Less Is More For David Paulson And The Tight End Position
By Matthew Marczi
David Paulson sure has looked a lot better since Heath Miller returned to the lineup, hasn’t he? I hardly ever notice him slipping off blocks early, allowing a running back to be tackled behind the line of scrimmage any more.
Oh, that’s right, that’s because he’s effectively been benched.
During the first two weeks of the season, Paulson was essentially the starting tight end, and accordingly, he logged 106 of the team’s 111 snaps. The Steelers offense has logged 145 since then.
Paulson has logged 16.
13 of those snaps came a week earlier, when Miller was on a pitch count and monitored as he tested his surgically repaired knee in game action for the first time. As Miller and the team felt more comfortable with where he is in the past game, Paulson played just three snaps, despite the Steelers logging a season-high 79 snaps.
The return of Miller—and the fact that he has been able to come in and contribute positively right away, without much of a grace period to get back into form—has been huge for the Steelers, even though it has not been reflected in the wins column, at least not yet. Making Paulson and his snap count expendable has been a big part of that.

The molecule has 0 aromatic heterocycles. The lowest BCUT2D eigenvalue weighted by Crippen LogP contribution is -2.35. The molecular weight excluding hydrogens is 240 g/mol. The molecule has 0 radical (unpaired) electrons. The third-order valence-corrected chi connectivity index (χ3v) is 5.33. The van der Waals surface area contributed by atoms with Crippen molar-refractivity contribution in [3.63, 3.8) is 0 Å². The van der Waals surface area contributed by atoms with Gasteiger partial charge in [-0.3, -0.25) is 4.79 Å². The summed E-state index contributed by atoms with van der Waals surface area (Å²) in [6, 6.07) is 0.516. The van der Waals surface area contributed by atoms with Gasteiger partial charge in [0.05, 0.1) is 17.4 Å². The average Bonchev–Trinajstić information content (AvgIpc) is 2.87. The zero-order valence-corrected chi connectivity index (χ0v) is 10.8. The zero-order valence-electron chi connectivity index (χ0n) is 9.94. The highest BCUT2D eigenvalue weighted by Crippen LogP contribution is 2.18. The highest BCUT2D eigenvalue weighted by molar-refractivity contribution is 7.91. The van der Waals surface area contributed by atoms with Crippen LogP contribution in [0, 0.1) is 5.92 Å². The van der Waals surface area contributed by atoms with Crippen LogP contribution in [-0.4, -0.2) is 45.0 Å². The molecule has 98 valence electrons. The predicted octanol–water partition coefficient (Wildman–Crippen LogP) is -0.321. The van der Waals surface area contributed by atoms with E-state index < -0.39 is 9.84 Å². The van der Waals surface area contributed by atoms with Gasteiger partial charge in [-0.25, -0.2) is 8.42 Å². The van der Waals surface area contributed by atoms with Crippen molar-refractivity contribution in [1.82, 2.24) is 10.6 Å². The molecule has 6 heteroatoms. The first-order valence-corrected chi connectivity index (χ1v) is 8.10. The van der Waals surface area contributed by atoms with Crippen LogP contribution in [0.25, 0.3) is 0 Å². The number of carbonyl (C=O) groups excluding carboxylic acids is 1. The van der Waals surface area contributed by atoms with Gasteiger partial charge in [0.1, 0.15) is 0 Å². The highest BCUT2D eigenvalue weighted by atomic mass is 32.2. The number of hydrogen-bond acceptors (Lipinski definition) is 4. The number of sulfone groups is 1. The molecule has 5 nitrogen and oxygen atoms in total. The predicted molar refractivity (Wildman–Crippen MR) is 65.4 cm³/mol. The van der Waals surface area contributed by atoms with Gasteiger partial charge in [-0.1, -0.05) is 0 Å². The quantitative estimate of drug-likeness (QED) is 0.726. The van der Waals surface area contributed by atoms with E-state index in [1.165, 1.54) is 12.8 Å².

There is another factor, however, and it should not be dismissed. That is, of course, the return to health of David Johnson.
Despite the fact that Miller has eaten up a ton of snaps the last two weeks, they have not come at the expense of Johnson at all. In fact, he has logged more snaps the past two weeks than he had during the first two. That is because he is getting healthier, as Mike Tomlin noted the week before.
Johnson also tore his ACL last season—in the first game of the preseason, in fact—and many, including myself, essentially wrote that off as the end of his career with the Steelers, and maybe in the NFL. But he is back now, and he is the team’s second-string tight end, at least until Matt Spaeth returns.
In fact, this past game may have been the best—certainly one of the best—of his career, particularly as a tight end. His run blocking was much improved over past weeks as he’s gotten healthier and more comfortable; he was key on both of Le’Veon Bell’s touchdown runs, for instance.
What’s more, he has managed to become a contributor in the passing game as well. He already has four receptions on the year for 70 yards. In 2011, he finished the year with 12 receptions for 91 yards. With Miller back, Johnson playing his way into form, and Paulson playing less, the tight end position is looking a lot better now than it did in the season opener.